The second question we ask ourselves is: Am I applying justifiable scientific methods?

Most people can agree with Prigogine (1985: 34-35) that modern science has been remarkably successful in unlocking the secrets of nature and in utilizing the potentialities of nature, through a strong emphasis on the superiority of reason. The strong emphasis on the superiority of reason has, however, had a reverse side:  dismissing all the irrational elements of nature, such as the destiny of humanity, freedom and spontaneity. Dismissing certain experiences that are of vital importance to people as merely subjective can lead to conditions in which these experiences become extremely powerful because they are not given attention.

These statements of Prigogine can be illustrated quite vividly in the South African history of the twentieth century.  From early on, African writers have pointed out that the rationalism of Western culture – also of Western missionaries – was alien to the African experience.  Political and religious resistance by Africans to Western rationalism can be traced back to early in the twentieth century (cf Van Niekerk and Pauw 2000). One of the slogans during the unrest at South African universities in 2016 was: #science-must-fall (see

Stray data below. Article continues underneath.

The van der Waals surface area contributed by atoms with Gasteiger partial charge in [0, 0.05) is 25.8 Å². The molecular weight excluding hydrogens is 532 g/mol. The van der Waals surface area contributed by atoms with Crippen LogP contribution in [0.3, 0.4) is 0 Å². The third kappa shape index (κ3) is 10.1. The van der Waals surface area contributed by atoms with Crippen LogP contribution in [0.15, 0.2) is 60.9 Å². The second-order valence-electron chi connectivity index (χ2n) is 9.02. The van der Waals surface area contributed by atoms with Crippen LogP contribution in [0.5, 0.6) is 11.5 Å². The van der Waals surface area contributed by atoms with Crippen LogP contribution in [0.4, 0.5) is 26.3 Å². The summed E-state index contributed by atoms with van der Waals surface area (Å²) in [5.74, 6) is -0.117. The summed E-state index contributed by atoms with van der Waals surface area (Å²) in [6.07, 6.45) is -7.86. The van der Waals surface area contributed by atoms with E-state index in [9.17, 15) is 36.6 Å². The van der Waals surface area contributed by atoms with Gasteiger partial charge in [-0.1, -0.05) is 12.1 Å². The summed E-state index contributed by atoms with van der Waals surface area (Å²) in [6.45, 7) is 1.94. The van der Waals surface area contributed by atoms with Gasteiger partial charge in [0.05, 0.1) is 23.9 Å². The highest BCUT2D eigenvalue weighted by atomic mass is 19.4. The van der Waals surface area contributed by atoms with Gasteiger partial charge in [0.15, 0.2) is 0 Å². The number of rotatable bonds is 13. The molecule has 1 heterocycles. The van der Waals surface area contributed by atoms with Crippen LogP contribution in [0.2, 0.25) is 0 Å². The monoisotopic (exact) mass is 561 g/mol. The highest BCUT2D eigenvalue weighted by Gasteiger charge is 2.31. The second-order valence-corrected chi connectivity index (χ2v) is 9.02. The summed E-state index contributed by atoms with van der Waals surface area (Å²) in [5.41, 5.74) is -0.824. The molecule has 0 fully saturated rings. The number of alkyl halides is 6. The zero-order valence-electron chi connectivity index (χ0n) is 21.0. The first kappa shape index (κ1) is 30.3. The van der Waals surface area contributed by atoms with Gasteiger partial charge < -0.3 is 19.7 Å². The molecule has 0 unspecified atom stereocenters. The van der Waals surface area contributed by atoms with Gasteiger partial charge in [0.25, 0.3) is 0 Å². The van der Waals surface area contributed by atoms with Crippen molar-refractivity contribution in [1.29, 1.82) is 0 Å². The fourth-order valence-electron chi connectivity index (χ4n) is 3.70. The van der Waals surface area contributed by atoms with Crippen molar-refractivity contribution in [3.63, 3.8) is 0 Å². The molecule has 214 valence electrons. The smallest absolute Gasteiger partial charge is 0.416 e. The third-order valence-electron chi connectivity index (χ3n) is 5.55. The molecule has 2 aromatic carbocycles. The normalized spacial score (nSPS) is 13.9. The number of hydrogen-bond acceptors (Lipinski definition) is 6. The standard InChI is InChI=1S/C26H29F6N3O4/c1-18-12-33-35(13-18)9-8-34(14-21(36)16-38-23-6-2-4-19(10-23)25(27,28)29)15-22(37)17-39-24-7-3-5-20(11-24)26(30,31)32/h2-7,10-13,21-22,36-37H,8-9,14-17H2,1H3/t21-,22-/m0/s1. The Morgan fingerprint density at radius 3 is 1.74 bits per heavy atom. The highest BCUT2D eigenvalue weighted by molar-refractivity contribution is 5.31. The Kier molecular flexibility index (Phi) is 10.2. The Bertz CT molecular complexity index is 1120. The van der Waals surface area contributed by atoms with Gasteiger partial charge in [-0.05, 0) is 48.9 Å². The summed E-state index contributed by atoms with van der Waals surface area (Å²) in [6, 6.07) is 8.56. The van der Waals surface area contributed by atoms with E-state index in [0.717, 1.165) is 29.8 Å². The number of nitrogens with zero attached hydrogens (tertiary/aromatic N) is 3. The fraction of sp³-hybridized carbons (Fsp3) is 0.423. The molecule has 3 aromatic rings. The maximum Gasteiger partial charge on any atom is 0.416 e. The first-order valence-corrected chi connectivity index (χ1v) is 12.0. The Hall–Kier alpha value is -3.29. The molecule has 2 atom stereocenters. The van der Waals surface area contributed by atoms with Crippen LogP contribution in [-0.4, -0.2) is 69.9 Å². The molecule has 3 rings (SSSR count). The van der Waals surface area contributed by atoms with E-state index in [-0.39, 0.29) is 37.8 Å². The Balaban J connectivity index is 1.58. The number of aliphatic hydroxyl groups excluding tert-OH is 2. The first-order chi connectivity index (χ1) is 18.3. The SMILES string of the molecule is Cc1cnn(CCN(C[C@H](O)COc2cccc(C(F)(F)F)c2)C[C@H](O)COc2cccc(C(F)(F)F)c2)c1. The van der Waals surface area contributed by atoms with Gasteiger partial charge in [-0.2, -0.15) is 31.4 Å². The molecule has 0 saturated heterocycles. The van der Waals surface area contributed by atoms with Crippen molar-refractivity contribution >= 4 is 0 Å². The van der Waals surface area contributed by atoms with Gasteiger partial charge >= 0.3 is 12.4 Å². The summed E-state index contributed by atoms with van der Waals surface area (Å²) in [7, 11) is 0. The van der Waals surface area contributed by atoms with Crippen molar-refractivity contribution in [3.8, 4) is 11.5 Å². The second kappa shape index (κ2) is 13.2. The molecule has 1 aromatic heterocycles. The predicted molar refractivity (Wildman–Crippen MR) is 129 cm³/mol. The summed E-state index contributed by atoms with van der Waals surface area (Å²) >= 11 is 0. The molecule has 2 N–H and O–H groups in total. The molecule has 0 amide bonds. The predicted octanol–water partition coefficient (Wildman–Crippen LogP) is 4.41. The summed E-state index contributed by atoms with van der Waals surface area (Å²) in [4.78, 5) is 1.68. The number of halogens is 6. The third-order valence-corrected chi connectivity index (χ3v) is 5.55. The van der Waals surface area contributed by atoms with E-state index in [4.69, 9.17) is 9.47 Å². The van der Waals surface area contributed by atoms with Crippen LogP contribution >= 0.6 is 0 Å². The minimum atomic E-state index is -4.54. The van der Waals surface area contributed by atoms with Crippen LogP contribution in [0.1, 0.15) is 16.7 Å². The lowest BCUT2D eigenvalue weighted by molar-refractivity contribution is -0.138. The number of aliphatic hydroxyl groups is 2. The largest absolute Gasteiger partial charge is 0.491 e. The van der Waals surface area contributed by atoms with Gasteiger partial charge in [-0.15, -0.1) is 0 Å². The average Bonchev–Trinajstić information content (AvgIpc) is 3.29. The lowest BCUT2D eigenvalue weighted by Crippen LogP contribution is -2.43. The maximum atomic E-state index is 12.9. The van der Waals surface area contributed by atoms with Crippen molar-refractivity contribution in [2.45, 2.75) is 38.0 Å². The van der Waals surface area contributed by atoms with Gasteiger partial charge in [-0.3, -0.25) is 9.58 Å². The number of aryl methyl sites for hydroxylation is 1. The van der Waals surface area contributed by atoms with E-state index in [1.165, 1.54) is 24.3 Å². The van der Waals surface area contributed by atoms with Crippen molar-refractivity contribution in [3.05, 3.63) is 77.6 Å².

At Nova we attempt to use the methods and insights of a variety of sciences to the best of our ability to find solutions. We do so with households in order to reduce the unintended consequences described by Prigogine, and to integrate the valuable contribution that science can make with the totality of life of these households. We strive for scientific knowledge where the understanding with the head and the understanding with the heart (Blaise Pascal) mutually enrich each other, within a given context. We can call that a trans-disciplinary approach.